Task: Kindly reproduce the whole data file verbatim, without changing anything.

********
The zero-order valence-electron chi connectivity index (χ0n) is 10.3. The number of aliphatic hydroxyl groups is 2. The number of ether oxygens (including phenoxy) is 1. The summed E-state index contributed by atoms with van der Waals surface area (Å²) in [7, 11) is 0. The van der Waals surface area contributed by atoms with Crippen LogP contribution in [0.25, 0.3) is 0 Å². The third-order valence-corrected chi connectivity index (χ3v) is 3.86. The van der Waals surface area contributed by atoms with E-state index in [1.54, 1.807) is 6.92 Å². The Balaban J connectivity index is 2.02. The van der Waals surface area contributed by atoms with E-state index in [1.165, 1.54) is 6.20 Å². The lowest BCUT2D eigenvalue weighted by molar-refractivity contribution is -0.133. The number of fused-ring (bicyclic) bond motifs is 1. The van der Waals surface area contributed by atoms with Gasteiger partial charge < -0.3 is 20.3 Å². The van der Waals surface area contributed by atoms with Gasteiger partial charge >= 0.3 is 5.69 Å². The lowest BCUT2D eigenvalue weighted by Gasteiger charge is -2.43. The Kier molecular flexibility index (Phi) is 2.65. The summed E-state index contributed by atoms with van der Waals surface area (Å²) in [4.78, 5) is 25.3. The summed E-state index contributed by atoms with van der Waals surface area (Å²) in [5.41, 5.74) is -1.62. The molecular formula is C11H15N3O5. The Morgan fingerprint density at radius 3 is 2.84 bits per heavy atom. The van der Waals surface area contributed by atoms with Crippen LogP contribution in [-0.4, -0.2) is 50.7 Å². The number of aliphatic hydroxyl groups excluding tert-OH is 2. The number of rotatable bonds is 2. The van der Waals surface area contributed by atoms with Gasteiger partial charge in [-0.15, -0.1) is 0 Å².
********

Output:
The zero-order valence-electron chi connectivity index (χ0n) is 10.3. The number of aliphatic hydroxyl groups is 2. The number of ether oxygens (including phenoxy) is 1. The summed E-state index contributed by atoms with van der Waals surface area (Å²) in [7, 11) is 0. The van der Waals surface area contributed by atoms with Crippen LogP contribution in [0.25, 0.3) is 0 Å². The third-order valence-corrected chi connectivity index (χ3v) is 3.86. The van der Waals surface area contributed by atoms with E-state index in [1.54, 1.807) is 6.92 Å². The Balaban J connectivity index is 2.02. The van der Waals surface area contributed by atoms with E-state index in [1.165, 1.54) is 6.20 Å². The lowest BCUT2D eigenvalue weighted by molar-refractivity contribution is -0.133. The number of fused-ring (bicyclic) bond motifs is 1. The van der Waals surface area contributed by atoms with Gasteiger partial charge < -0.3 is 20.3 Å². The van der Waals surface area contributed by atoms with Gasteiger partial charge >= 0.3 is 5.69 Å². The lowest BCUT2D eigenvalue weighted by Gasteiger charge is -2.43. The Kier molecular flexibility index (Phi) is 2.65. The summed E-state index contributed by atoms with van der Waals surface area (Å²) in [4.78, 5) is 25.3. The summed E-state index contributed by atoms with van der Waals surface area (Å²) in [5.41, 5.74) is -1.62. The molecular formula is C11H15N3O5. The Morgan fingerprint density at radius 3 is 2.84 bits per heavy atom. The van der Waals surface area contributed by atoms with Crippen LogP contribution in [-0.4, -0.2) is 50.7 Å². The number of aliphatic hydroxyl groups excluding tert-OH is 2. The number of rotatable bonds is 2. The van der Waals surface area contributed by atoms with Gasteiger partial charge in [-0.15, -0.1) is 0 Å².